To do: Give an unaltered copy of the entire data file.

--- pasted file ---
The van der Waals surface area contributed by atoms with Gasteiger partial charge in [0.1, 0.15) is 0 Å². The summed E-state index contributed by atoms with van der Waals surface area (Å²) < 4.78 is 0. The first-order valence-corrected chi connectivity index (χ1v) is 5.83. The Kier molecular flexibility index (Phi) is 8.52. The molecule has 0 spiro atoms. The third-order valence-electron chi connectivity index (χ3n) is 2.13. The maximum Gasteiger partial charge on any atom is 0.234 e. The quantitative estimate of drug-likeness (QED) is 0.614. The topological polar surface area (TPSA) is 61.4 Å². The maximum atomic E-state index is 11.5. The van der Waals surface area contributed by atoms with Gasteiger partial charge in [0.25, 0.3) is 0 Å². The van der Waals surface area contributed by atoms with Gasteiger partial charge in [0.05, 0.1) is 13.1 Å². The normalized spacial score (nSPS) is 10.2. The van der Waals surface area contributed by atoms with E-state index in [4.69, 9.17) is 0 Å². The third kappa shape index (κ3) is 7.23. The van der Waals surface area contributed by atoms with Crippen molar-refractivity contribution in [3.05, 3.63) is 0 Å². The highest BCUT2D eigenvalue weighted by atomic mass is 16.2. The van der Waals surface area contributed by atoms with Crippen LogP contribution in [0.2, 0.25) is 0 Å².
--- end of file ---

The van der Waals surface area contributed by atoms with Gasteiger partial charge in [0.1, 0.15) is 0 Å². The summed E-state index contributed by atoms with van der Waals surface area (Å²) < 4.78 is 0. The first-order valence-corrected chi connectivity index (χ1v) is 5.83. The Kier molecular flexibility index (Phi) is 8.52. The molecule has 0 spiro atoms. The third-order valence-electron chi connectivity index (χ3n) is 2.13. The maximum Gasteiger partial charge on any atom is 0.234 e. The quantitative estimate of drug-likeness (QED) is 0.614. The topological polar surface area (TPSA) is 61.4 Å². The maximum atomic E-state index is 11.5. The van der Waals surface area contributed by atoms with Gasteiger partial charge in [0.25, 0.3) is 0 Å². The van der Waals surface area contributed by atoms with Gasteiger partial charge in [0.05, 0.1) is 13.1 Å². The normalized spacial score (nSPS) is 10.2. The van der Waals surface area contributed by atoms with E-state index in [4.69, 9.17) is 0 Å². The third kappa shape index (κ3) is 7.23. The van der Waals surface area contributed by atoms with Crippen molar-refractivity contribution in [3.05, 3.63) is 0 Å². The highest BCUT2D eigenvalue weighted by atomic mass is 16.2. The van der Waals surface area contributed by atoms with Crippen LogP contribution in [0.2, 0.25) is 0 Å².